I pin my bib on the night before and it takes me a while to get the bib straight. I wouldn't think it would be that difficult, but it is. Not to mention finding the right place for it on my shirt so I doesn't bug me.ReplyDelete
Yes - I always struggle with it being too high or too low, or off-center to the right or left, or positioned in a way that it flaps when I run or bulges out when I sit, etc., etc., etc. The bib is a pesky little bugger!!!Delete
Running a route in reverse is such a great hack and one that I rarely think to do! I've done it before and, man, sometimes I think I'm lost! Crazy how different things look.ReplyDelete
I guess my latest "hack" is either adding in swimming or adding in a lot more heavy lifting while strength training. I cannot believe how easy certain paces feel now even though I haven't been doing any speedwork!
The funny thing is that our neighborhood keeps changing so much that even when I'm not running a street in the usual direction, I feel like things look different! LOL. A few months ago I was running down Lake Street, which I hardly ever do because of the L tracks, and was amazed at how many new shops and restaurants there were. It's crazy!Delete
Great to hear that all the swimming and strength work has been so helpful! I really do love your concept of running less to run faster. As I continue to say - when are you going to publish your book!?!?!?
Love these hacks! I also love laying out my running outfit the night before. I also like to plan out my run the night before so I don't have to think about where I can go for 5 miles at 5 in the morning!ReplyDelete
Gretchen - I LOVE the idea of planning out the run the night before. Why didn't I think of that, too? Usually I just wander wherever the traffic lights take me, but it's a much smarter idea to plan the route in advance. Thanks for the new hack!!!Delete
I am a huge fan of getting my head around the racecourse ahead of time. I love your pre-prepped bag idea!ReplyDelete
Likewise - I love your idea of using the compartmentalized container to store your drink mixes. Genius!!!Delete
I've used the trick of running the route backwards before - it really does help!ReplyDelete
It is amazing how different the scenery looks when viewed from the reverse angle! I've noticed so many things that I completely overlooked before!Delete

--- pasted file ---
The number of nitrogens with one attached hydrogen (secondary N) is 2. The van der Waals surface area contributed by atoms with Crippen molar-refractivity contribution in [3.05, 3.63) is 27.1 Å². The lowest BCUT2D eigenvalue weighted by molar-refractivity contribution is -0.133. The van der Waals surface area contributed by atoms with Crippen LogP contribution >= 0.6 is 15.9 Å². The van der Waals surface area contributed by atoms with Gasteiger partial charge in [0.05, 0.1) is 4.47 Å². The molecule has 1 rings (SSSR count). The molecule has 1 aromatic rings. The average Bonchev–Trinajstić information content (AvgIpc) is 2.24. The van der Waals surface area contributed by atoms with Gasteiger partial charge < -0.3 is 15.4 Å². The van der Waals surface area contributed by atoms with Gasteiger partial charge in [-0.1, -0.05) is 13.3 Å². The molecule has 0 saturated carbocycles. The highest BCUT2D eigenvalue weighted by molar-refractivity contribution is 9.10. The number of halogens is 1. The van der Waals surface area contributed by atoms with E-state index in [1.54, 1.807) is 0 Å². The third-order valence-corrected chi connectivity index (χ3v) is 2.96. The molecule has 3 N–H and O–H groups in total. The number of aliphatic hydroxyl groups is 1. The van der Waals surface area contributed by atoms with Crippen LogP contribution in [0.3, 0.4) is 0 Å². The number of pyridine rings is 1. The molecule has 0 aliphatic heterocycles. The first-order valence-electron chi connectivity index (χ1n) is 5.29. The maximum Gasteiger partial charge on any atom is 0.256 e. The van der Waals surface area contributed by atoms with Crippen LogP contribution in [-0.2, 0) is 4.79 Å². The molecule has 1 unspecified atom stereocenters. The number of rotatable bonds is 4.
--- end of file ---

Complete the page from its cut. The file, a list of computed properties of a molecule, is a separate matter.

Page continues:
I love your idea of running the same route backwards. Genius! I do a lot of out and backs, but I'm going to think about this idea. I was just thinking yesterday that I wanted to switch things up.ReplyDelete
Also, hydration = yes! I've pretty much made "Gotta stay hydrated!" my motto at work. I'm always drinking (and taking trips to the restroom! Haha!) but it's necessary! I can always tell (and I log it on Daily Mile) if I was dehydrated on a run.
Thanks Amy! Yes, try running the routes in reverse and let me know what you think. It's such an amazingly different perspective. I actually liked one of my reverse routes so much that it's become the norm instead of the reverse, LOL.Delete
Hydration makes SUCH a difference. I've heard many times that most folks are chronically dehydrated but don't even realize it. So the extra effort for hydration really helps. It's so hard to function when you're thirsty!
I spend a lot of time studying the race course! I really like your idea of a pre-packed pouch - gotta try that before my next race!ReplyDelete
What a difference it makes to plan where and when to fuel or hydrate on the course, right? It's all about minimizing any surprises! Yay for prepacked pouches!Delete
Yes, study the course! I try to abide by that one (and look it up on strava if the course map doesn't include elevation profile)ReplyDelete
Ooh, good call on Strava! In Chicago where I live, elevation is rarely an issue since it's so flat here - but Strava would be a great resource for racing out of town!!!Delete
I can never get the darn bib on straight. It drives me crazy!ReplyDelete
Isn't it the darndest thing? You would think it's an easy thing to do but those safety pins can really do a number on you!!!Delete